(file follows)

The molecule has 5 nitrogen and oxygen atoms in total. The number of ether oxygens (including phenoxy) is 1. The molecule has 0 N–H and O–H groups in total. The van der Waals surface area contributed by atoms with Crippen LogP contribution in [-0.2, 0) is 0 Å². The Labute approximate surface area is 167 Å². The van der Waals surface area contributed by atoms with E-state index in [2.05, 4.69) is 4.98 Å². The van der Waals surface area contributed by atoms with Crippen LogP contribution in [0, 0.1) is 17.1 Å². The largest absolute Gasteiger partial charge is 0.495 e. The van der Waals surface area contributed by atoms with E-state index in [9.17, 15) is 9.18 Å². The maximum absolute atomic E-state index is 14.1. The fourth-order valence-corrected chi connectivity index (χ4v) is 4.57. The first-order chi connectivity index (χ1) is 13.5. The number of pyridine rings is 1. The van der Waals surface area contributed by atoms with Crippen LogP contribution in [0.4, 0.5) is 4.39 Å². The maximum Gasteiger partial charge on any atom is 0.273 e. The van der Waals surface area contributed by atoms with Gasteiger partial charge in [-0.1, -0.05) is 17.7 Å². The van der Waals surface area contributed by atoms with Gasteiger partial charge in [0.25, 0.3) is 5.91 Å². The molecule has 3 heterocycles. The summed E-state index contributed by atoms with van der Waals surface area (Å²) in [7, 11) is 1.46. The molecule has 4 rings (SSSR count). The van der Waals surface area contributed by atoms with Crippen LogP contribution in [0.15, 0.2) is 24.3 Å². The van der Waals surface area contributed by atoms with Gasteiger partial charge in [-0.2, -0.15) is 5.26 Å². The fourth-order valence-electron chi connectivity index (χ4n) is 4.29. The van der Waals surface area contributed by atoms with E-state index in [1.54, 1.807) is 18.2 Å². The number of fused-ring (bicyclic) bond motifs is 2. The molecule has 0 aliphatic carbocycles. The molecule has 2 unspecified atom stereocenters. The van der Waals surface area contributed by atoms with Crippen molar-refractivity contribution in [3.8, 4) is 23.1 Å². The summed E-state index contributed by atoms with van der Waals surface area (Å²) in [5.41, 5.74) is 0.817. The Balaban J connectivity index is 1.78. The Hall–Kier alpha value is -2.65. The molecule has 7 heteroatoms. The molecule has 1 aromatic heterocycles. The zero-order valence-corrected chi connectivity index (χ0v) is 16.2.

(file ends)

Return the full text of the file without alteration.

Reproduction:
The molecule has 5 nitrogen and oxygen atoms in total. The number of ether oxygens (including phenoxy) is 1. The molecule has 0 N–H and O–H groups in total. The van der Waals surface area contributed by atoms with Crippen LogP contribution in [-0.2, 0) is 0 Å². The Labute approximate surface area is 167 Å². The van der Waals surface area contributed by atoms with E-state index in [2.05, 4.69) is 4.98 Å². The van der Waals surface area contributed by atoms with Crippen LogP contribution in [0, 0.1) is 17.1 Å². The largest absolute Gasteiger partial charge is 0.495 e. The van der Waals surface area contributed by atoms with E-state index in [9.17, 15) is 9.18 Å². The maximum absolute atomic E-state index is 14.1. The fourth-order valence-corrected chi connectivity index (χ4v) is 4.57. The first-order chi connectivity index (χ1) is 13.5. The number of pyridine rings is 1. The van der Waals surface area contributed by atoms with Crippen LogP contribution in [0.4, 0.5) is 4.39 Å². The maximum Gasteiger partial charge on any atom is 0.273 e. The van der Waals surface area contributed by atoms with Gasteiger partial charge in [-0.1, -0.05) is 17.7 Å². The van der Waals surface area contributed by atoms with Gasteiger partial charge in [0.25, 0.3) is 5.91 Å². The molecule has 3 heterocycles. The summed E-state index contributed by atoms with van der Waals surface area (Å²) in [7, 11) is 1.46. The molecule has 4 rings (SSSR count). The van der Waals surface area contributed by atoms with Crippen LogP contribution in [0.15, 0.2) is 24.3 Å². The van der Waals surface area contributed by atoms with Gasteiger partial charge in [-0.2, -0.15) is 5.26 Å². The fourth-order valence-electron chi connectivity index (χ4n) is 4.29. The van der Waals surface area contributed by atoms with E-state index in [1.54, 1.807) is 18.2 Å². The number of fused-ring (bicyclic) bond motifs is 2. The molecule has 0 aliphatic carbocycles. The molecule has 2 unspecified atom stereocenters. The van der Waals surface area contributed by atoms with Crippen molar-refractivity contribution in [3.8, 4) is 23.1 Å². The summed E-state index contributed by atoms with van der Waals surface area (Å²) in [5.41, 5.74) is 0.817. The Balaban J connectivity index is 1.78. The Hall–Kier alpha value is -2.65. The molecule has 7 heteroatoms. The molecule has 1 aromatic heterocycles. The zero-order valence-corrected chi connectivity index (χ0v) is 16.2.